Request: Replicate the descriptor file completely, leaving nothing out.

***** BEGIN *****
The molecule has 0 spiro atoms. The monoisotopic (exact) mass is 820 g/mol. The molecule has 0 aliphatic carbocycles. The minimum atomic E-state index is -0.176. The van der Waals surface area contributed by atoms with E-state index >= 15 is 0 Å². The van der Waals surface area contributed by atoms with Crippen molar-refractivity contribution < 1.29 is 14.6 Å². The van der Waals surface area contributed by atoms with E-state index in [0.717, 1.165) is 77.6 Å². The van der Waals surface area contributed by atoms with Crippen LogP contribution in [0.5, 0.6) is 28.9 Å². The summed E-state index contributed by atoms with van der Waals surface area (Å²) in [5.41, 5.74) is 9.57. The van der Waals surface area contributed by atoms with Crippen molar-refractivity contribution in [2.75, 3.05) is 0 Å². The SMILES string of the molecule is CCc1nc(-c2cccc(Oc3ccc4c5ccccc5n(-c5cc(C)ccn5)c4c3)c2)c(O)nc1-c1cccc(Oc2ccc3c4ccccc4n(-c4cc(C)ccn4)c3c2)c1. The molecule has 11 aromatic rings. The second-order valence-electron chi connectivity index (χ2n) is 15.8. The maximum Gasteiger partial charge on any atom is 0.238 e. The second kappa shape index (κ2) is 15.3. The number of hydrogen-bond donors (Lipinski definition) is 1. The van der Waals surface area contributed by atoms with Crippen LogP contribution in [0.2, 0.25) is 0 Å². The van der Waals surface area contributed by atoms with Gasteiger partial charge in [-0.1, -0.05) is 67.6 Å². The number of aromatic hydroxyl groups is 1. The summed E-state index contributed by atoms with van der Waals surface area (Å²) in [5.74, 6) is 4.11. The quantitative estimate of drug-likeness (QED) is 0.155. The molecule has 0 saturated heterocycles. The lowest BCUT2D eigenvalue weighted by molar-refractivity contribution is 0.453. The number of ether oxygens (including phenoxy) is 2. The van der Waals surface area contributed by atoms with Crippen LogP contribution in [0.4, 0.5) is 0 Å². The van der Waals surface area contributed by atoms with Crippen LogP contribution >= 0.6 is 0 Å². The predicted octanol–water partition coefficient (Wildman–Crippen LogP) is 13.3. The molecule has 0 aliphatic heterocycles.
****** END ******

The molecule has 0 spiro atoms. The monoisotopic (exact) mass is 820 g/mol. The molecule has 0 aliphatic carbocycles. The minimum atomic E-state index is -0.176. The van der Waals surface area contributed by atoms with E-state index >= 15 is 0 Å². The van der Waals surface area contributed by atoms with Crippen molar-refractivity contribution < 1.29 is 14.6 Å². The van der Waals surface area contributed by atoms with E-state index in [0.717, 1.165) is 77.6 Å². The van der Waals surface area contributed by atoms with Crippen LogP contribution in [0.5, 0.6) is 28.9 Å². The summed E-state index contributed by atoms with van der Waals surface area (Å²) in [5.41, 5.74) is 9.57. The van der Waals surface area contributed by atoms with Crippen molar-refractivity contribution in [2.75, 3.05) is 0 Å². The SMILES string of the molecule is CCc1nc(-c2cccc(Oc3ccc4c5ccccc5n(-c5cc(C)ccn5)c4c3)c2)c(O)nc1-c1cccc(Oc2ccc3c4ccccc4n(-c4cc(C)ccn4)c3c2)c1. The molecule has 11 aromatic rings. The second-order valence-electron chi connectivity index (χ2n) is 15.8. The maximum Gasteiger partial charge on any atom is 0.238 e. The second kappa shape index (κ2) is 15.3. The number of hydrogen-bond donors (Lipinski definition) is 1. The van der Waals surface area contributed by atoms with Crippen LogP contribution in [0.2, 0.25) is 0 Å². The van der Waals surface area contributed by atoms with Gasteiger partial charge in [-0.1, -0.05) is 67.6 Å². The number of aromatic hydroxyl groups is 1. The summed E-state index contributed by atoms with van der Waals surface area (Å²) in [5.74, 6) is 4.11. The quantitative estimate of drug-likeness (QED) is 0.155. The molecule has 0 saturated heterocycles. The lowest BCUT2D eigenvalue weighted by molar-refractivity contribution is 0.453. The number of ether oxygens (including phenoxy) is 2. The van der Waals surface area contributed by atoms with Crippen LogP contribution in [0.4, 0.5) is 0 Å². The van der Waals surface area contributed by atoms with Crippen LogP contribution >= 0.6 is 0 Å². The predicted octanol–water partition coefficient (Wildman–Crippen LogP) is 13.3. The molecule has 0 aliphatic heterocycles.